05 March 2006

A Helping Hand

5 March 2006

I have continued my adventures in ice skating.  Some old skills are coming back to me.  Unfortunately not the one that involves standing back up on the ice after falling down.  Fortunately, the falling down doesn’t hurt as much as I feared. Most of the energy of the fall goes into the skid across the ice and less goes into me– making it much easier to want to get back up and continue skating.  However my muscle memory is for someone much lighter and younger than I am now, making things a bit difficult.

So for the past few sessions I have been making due with sliding across the ice on my knees until I reach the boards where I can pull myself up.  This works fine, but is a little embarrassing and does not allow me to get out of the way very quickly.

At home, I have been trying to figure out the logistics of levering my body up off the ice., but it is difficult to accurately simulate both the stiffness of the skate boots and the slipperiness of an ice rink in my kitchen.

Today I made time for another session on the ice.  As I gained the ice  my feet felt pretty solid under me and  I made it around the rink more times than I expected before the inevitable crash landing.  I was a little way from the wall so I decided to try to get up on my own.  I was not having much success– picture a live fish flopping around on dry land and you’ll have a pretty good idea of what I looked like– and was about to give up when one of the regular skaters came up to me and asked if he could help me up.

I told him thanks but suggested that I might be a bit heavy for him.  He persisted and I accepted his hand.  I did not rise gracefully to my feet– even with his hand to steady me I flailed about and was very surprised when I did not take us both down.  He never once lost his own balance and in a mere moment I was back on my feet.  He advised me to stay close to the wall and skated off.

I skated round to one of the exits and decided to practice getting up and down on my skates, off the ice (and without the aid of a wall to pull up on).  After two or three tries I came up with a technique that I thought would work for me and I set out on the ice to try it out.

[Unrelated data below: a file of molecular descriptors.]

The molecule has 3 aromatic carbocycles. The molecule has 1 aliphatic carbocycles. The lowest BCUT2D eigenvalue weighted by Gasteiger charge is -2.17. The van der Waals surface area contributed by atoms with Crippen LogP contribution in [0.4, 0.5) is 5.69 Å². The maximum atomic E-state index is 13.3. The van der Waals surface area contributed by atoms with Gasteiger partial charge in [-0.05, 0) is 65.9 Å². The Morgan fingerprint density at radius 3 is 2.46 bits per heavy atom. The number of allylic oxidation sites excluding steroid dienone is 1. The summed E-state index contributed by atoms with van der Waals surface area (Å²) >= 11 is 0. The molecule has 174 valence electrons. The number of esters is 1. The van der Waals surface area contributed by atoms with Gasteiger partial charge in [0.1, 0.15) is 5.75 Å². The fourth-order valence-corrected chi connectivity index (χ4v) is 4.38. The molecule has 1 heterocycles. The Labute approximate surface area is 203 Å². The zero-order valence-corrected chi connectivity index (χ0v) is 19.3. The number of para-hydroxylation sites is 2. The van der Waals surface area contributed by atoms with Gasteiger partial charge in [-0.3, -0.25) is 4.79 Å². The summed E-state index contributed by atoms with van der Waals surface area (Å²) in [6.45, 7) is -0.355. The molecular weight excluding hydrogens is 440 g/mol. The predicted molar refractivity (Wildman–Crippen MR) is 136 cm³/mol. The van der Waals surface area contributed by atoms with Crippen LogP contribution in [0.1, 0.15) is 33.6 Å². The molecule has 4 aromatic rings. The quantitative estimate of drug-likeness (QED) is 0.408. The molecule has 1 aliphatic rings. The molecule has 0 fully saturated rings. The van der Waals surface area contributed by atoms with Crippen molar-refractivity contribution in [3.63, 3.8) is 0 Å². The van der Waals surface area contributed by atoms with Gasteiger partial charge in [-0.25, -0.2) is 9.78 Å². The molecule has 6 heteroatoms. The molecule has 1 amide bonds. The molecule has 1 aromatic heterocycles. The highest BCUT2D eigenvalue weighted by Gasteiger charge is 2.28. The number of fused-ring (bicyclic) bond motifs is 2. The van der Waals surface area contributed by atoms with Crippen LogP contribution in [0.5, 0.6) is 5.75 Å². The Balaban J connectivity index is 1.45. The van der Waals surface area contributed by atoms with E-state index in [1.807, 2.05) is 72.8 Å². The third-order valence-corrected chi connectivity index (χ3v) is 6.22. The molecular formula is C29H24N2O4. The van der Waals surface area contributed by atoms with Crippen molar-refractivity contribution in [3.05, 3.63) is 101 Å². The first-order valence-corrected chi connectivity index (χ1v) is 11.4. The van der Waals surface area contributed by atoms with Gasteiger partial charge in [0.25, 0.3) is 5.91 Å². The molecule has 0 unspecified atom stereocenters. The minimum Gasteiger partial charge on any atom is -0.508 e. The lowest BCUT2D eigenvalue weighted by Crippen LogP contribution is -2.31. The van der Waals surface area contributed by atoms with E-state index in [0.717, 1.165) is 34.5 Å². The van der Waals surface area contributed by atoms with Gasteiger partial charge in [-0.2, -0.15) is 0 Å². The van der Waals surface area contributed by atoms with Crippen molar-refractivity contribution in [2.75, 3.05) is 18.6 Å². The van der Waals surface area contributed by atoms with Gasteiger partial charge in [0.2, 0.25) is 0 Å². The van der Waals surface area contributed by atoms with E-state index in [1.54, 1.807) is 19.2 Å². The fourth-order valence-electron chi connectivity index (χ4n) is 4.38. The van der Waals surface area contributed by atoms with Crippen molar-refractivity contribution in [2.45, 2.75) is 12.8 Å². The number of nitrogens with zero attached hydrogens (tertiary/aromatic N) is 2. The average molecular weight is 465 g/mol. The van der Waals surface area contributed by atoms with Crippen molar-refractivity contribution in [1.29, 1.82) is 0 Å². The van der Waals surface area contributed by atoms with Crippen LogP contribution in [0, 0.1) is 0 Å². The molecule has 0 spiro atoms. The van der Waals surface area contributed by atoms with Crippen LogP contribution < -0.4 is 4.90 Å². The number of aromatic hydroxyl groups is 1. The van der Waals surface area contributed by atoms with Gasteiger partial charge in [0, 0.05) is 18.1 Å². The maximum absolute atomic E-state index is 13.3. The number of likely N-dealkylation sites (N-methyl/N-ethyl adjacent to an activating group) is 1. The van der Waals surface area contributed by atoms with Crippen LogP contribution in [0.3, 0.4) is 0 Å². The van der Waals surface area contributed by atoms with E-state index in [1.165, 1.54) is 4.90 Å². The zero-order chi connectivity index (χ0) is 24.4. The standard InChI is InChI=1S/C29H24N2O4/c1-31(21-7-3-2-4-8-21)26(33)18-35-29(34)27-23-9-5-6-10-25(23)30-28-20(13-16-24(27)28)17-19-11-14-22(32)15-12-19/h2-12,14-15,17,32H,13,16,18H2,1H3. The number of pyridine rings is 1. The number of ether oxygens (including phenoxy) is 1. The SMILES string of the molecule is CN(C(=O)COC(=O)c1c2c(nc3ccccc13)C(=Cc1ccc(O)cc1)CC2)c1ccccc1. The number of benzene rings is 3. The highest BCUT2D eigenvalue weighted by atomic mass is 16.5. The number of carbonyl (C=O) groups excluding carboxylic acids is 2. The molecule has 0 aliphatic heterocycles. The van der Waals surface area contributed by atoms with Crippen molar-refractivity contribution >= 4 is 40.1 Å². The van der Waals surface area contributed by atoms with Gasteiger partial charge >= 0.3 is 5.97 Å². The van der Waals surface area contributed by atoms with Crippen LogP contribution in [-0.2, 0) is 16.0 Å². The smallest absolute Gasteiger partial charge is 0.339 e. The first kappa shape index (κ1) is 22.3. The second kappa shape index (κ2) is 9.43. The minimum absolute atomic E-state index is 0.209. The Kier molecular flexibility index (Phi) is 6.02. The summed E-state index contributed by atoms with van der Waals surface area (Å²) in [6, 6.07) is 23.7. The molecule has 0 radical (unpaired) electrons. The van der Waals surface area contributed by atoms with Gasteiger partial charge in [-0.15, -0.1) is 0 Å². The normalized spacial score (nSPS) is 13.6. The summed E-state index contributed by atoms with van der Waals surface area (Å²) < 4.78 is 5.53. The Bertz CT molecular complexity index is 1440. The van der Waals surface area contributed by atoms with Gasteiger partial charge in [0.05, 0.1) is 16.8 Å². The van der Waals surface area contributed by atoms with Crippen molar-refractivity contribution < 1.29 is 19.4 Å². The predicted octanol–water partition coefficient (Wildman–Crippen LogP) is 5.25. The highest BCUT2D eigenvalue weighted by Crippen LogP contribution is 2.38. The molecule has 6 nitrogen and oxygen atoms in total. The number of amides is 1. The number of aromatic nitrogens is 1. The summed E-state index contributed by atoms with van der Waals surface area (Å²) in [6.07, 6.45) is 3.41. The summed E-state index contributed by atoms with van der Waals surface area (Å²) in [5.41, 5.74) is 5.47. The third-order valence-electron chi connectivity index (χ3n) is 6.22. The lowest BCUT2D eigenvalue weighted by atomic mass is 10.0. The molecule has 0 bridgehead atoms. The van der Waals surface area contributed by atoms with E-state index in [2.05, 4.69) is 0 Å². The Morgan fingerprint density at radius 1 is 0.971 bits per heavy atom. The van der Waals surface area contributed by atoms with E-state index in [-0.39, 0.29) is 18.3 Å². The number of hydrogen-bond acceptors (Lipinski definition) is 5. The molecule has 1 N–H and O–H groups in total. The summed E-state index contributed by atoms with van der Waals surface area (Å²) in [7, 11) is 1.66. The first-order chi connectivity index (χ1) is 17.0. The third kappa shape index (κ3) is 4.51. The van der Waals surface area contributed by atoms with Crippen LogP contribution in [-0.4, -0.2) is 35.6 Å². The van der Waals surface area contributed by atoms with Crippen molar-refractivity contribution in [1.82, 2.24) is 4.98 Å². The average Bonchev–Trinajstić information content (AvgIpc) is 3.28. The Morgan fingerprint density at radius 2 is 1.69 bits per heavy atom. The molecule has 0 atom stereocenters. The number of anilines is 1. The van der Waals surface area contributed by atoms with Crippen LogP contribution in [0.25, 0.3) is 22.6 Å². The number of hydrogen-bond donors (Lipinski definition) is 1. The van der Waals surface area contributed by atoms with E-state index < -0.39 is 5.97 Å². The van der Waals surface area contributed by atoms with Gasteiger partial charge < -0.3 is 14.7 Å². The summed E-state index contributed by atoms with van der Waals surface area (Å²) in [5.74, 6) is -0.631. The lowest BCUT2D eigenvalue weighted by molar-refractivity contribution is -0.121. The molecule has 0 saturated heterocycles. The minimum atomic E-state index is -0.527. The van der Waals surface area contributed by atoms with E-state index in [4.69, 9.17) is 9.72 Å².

I picked a quiet corner and used the wall to get down on my hands and knees.  Having successfully ‘fallen,’ I tried getting up.  Imagine my surprise when it worked!  My technique was not at all graceful but it did the job.

I skated a victory lap.  Then just to prove it wasn’t a fluke, I picked another corner and tried getting up again.  I was in the middle of getting my toes and hands braced when my rescuer from earlier came by to ask if I was okay.  I explained that I was just practising and he skated off and left me to it. 

Later, while I  unlacing my skates, I realized that the help I had been given had been more than just a hand up. I had been given the experience of what it felt like to stand up without the help of the wall.  And from that, I had constructed my own method of rising from a fall– gaining a measure of independence in the process.  For that to happen I had to first accept help when it was offered and then he had to be willing to let me struggle when I declined his help the second time.

What I learned from him will stay with me for a good long time and reminds me to offer those around me a helping hand where my own skills permit and to back off when they want to try on their own.  

I will never know when a moment of my time will grow into a learning experience for someone else, but I will never know if I don’t step back when asked.

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